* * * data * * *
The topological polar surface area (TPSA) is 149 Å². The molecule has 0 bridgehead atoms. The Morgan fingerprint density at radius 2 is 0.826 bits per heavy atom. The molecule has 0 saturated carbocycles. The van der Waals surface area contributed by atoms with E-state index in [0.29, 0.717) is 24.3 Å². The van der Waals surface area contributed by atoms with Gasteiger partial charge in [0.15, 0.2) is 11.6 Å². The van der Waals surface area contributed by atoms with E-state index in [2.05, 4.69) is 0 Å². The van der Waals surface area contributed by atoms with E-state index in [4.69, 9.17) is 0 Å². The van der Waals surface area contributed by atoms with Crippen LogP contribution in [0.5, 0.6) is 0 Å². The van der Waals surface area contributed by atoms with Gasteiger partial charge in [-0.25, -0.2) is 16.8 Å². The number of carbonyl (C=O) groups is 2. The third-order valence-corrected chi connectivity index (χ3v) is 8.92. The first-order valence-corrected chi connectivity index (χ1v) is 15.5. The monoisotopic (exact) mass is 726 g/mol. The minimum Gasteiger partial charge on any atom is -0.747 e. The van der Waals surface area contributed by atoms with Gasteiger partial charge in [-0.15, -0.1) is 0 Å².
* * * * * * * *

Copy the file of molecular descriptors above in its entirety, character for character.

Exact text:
The topological polar surface area (TPSA) is 149 Å². The molecule has 0 bridgehead atoms. The Morgan fingerprint density at radius 2 is 0.826 bits per heavy atom. The molecule has 0 saturated carbocycles. The van der Waals surface area contributed by atoms with E-state index in [0.29, 0.717) is 24.3 Å². The van der Waals surface area contributed by atoms with Gasteiger partial charge in [0.15, 0.2) is 11.6 Å². The van der Waals surface area contributed by atoms with E-state index in [2.05, 4.69) is 0 Å². The van der Waals surface area contributed by atoms with E-state index in [4.69, 9.17) is 0 Å². The van der Waals surface area contributed by atoms with Crippen LogP contribution in [0.5, 0.6) is 0 Å². The van der Waals surface area contributed by atoms with Gasteiger partial charge in [-0.25, -0.2) is 16.8 Å². The number of carbonyl (C=O) groups is 2. The third-order valence-corrected chi connectivity index (χ3v) is 8.92. The first-order valence-corrected chi connectivity index (χ1v) is 15.5. The monoisotopic (exact) mass is 726 g/mol. The minimum Gasteiger partial charge on any atom is -0.747 e. The van der Waals surface area contributed by atoms with Gasteiger partial charge in [-0.15, -0.1) is 0 Å².